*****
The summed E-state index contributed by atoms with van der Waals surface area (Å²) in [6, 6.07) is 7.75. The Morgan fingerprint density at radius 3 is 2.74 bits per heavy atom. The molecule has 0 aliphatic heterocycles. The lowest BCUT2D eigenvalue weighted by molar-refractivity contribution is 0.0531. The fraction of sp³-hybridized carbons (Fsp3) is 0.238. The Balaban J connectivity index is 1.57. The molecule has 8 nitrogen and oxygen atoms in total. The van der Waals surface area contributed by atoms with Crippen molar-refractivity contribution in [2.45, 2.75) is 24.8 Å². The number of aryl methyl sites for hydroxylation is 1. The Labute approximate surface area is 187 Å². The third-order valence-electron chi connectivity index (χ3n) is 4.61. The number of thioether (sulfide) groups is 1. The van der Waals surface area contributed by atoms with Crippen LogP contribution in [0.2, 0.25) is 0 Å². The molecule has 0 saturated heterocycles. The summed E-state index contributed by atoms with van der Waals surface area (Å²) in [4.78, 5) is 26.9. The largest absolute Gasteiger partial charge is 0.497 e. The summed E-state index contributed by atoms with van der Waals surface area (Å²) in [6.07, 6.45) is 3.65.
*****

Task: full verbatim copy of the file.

The summed E-state index contributed by atoms with van der Waals surface area (Å²) in [6, 6.07) is 7.75. The Morgan fingerprint density at radius 3 is 2.74 bits per heavy atom. The molecule has 0 aliphatic heterocycles. The lowest BCUT2D eigenvalue weighted by molar-refractivity contribution is 0.0531. The fraction of sp³-hybridized carbons (Fsp3) is 0.238. The Balaban J connectivity index is 1.57. The molecule has 8 nitrogen and oxygen atoms in total. The van der Waals surface area contributed by atoms with Crippen molar-refractivity contribution in [2.45, 2.75) is 24.8 Å². The number of aryl methyl sites for hydroxylation is 1. The Labute approximate surface area is 187 Å². The third-order valence-electron chi connectivity index (χ3n) is 4.61. The number of thioether (sulfide) groups is 1. The van der Waals surface area contributed by atoms with Crippen LogP contribution in [0.2, 0.25) is 0 Å². The molecule has 0 saturated heterocycles. The summed E-state index contributed by atoms with van der Waals surface area (Å²) in [4.78, 5) is 26.9. The largest absolute Gasteiger partial charge is 0.497 e. The summed E-state index contributed by atoms with van der Waals surface area (Å²) in [6.07, 6.45) is 3.65.